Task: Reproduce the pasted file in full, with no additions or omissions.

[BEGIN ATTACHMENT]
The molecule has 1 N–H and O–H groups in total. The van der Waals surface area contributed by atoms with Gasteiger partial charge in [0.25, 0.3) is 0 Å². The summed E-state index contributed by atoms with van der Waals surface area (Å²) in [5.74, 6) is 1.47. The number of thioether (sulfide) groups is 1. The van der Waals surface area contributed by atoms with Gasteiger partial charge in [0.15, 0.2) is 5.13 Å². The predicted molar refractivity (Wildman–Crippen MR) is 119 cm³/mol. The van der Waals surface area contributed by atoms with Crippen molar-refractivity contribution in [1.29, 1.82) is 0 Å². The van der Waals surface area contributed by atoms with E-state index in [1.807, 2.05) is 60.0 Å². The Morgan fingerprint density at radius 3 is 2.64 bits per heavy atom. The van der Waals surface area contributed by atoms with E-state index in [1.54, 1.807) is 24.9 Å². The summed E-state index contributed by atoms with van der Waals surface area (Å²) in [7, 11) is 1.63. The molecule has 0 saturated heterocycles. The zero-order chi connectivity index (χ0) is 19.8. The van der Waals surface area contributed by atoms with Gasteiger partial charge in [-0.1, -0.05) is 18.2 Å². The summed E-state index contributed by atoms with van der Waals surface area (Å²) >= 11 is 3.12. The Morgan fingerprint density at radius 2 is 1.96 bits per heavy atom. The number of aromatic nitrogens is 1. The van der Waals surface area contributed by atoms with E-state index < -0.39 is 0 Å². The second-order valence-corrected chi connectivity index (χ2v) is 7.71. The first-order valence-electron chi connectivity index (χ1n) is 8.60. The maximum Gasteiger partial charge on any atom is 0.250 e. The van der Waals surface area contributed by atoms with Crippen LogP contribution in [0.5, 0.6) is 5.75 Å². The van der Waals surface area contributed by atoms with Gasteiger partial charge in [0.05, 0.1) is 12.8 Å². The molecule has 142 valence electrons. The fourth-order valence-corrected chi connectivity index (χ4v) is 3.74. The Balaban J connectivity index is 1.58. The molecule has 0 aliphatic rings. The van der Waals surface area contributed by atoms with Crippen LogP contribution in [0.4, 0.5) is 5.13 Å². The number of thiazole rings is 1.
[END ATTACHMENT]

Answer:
The molecule has 1 N–H and O–H groups in total. The van der Waals surface area contributed by atoms with Gasteiger partial charge in [0.25, 0.3) is 0 Å². The summed E-state index contributed by atoms with van der Waals surface area (Å²) in [5.74, 6) is 1.47. The number of thioether (sulfide) groups is 1. The van der Waals surface area contributed by atoms with Gasteiger partial charge in [0.15, 0.2) is 5.13 Å². The predicted molar refractivity (Wildman–Crippen MR) is 119 cm³/mol. The van der Waals surface area contributed by atoms with Crippen molar-refractivity contribution in [1.29, 1.82) is 0 Å². The van der Waals surface area contributed by atoms with E-state index in [1.807, 2.05) is 60.0 Å². The Morgan fingerprint density at radius 3 is 2.64 bits per heavy atom. The van der Waals surface area contributed by atoms with E-state index in [1.54, 1.807) is 24.9 Å². The summed E-state index contributed by atoms with van der Waals surface area (Å²) in [7, 11) is 1.63. The molecule has 0 saturated heterocycles. The zero-order chi connectivity index (χ0) is 19.8. The van der Waals surface area contributed by atoms with Gasteiger partial charge in [-0.1, -0.05) is 18.2 Å². The summed E-state index contributed by atoms with van der Waals surface area (Å²) >= 11 is 3.12. The Morgan fingerprint density at radius 2 is 1.96 bits per heavy atom. The number of aromatic nitrogens is 1. The van der Waals surface area contributed by atoms with E-state index < -0.39 is 0 Å². The second-order valence-corrected chi connectivity index (χ2v) is 7.71. The first-order valence-electron chi connectivity index (χ1n) is 8.60. The maximum Gasteiger partial charge on any atom is 0.250 e. The van der Waals surface area contributed by atoms with Crippen LogP contribution in [0.5, 0.6) is 5.75 Å². The van der Waals surface area contributed by atoms with Gasteiger partial charge in [0.05, 0.1) is 12.8 Å². The molecule has 142 valence electrons. The fourth-order valence-corrected chi connectivity index (χ4v) is 3.74. The Balaban J connectivity index is 1.58. The molecule has 0 aliphatic rings. The van der Waals surface area contributed by atoms with Crippen LogP contribution in [0.4, 0.5) is 5.13 Å². The number of thiazole rings is 1.